Residential Mortgage Quarterly Review - Q4 2017
"May you live in interesting times": that expression is often deemed to be a curse and it appears 2018 is shaping up to be “interesting” in the housing market, at least at the outset.
Off to a Bumpy Start
The Canadian Real Estate Association is expecting an unsettled start to the year. The more stringent stress test for mortgage borrowers and other new rules, put in place by the Office of the Superintendent of Financial Institutions, have the association forecasting a slowdown in sales activity through the first half of 2018.
In its last report CREA forecast a 5.3% drop in sales for 2018. That is a further decline from its already reduced forecast for 2017 sales. The association trimmed its 2017 outlook by 4% in December. It expects national sales to total 486,600 units in 2018, down 27,000 from 2017 and 8,500 fewer than in CREA’s previous forecast.
Fears of a “Pull Forward”
A key concern for the realtors was a “pulling forward” of business into the last quarter of 2017 from the first quarter of 2018, triggered by the new rules which took effect on January 1, 2018. Based on the association’s December figures, this fear appears to have been borne out.
The last month of 2017 saw sales surge 4.5% compared to November 2017. Year-over-year, December sales were up 4.1%. New listings popped by 3.3% month-over-month. Prices, as measured by the MLS Home Price Index, gained 9.1% y/y in December, but that marks an on-going deceleration of price appreciation.
The Big Markets Maintain Their Big Influence
The Toronto and Vancouver regions continue to hold sway over CREA’s statistics. The average national home price is forecast to slip by 1.4%, to $503,000. That is based on a 2.2% decline in Ontario which is, in turn, is based on the expectation that record setting sales of high-priced Toronto-area homes in 2017 will not be repeated in 2018. Prices are expected to hold steady in British Columbia.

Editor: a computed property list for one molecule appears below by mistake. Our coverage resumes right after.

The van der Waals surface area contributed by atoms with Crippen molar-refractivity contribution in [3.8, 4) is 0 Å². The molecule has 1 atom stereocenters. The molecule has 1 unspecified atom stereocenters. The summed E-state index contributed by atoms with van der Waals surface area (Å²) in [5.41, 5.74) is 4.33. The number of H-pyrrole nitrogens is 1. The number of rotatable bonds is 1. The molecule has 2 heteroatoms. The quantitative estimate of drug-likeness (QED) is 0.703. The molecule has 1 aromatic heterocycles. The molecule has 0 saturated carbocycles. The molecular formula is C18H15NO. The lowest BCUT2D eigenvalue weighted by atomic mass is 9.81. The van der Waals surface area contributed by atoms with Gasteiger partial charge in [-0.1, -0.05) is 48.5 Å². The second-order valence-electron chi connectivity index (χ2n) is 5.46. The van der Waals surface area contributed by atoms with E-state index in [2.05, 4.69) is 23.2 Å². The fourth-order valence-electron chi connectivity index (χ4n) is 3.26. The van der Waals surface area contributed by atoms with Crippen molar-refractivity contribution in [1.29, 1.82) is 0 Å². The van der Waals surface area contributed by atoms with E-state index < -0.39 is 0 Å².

CREA sees the new OFSI rules weighing on sales right across the country, particularly in the higher priced segments of the market. None the less it expects to see prices rise in Quebec, New Brunswick and Nova Scotia. The energy dependent provinces Alberta, Saskatchewan and Newfoundland and Labrador are expected to see no movement or slight declines.
CMHC Still Waving a Red Flag
Canada Mortgage and Housing Corporation continues to see a high risk of vulnerability in Canada’s housing market. And, like the realtors, the housing agency is being influenced by Toronto and Vancouver.
Overvaluations & Overbuilding are Big Concerns
Both of the big markets are causing concerns due to overvaluation. In Toronto (and Hamilton) that is in spite of an easing of market conditions. The cities in the Greater Golden Horseshoe Area, of Ontario, are showing price acceleration that is not supported by demographic or economic fundamentals. In Vancouver there are further concerns about overheating and price acceleration that are not supported by demographic and economic fundamentals. Victoria remains highly vulnerable due to overpricing, driven by tight supply.
Saskatoon lingers on the list of highly vulnerable cities due to moderate evidence of overvaluation and strong evidence of overbuilding. Overbuilding has become a key concern in Calgary, Edmonton and Regina but the cities are listed as showing just moderate evidence of vulnerability. While there is moderate evidence of overbuilding in the eastern energy city of St. John’s, Newfoundland, its overall risk of vulnerability remains low.
Ottawa, Montreal, Quebec City, Moncton and Halifax are all ranked as low risk.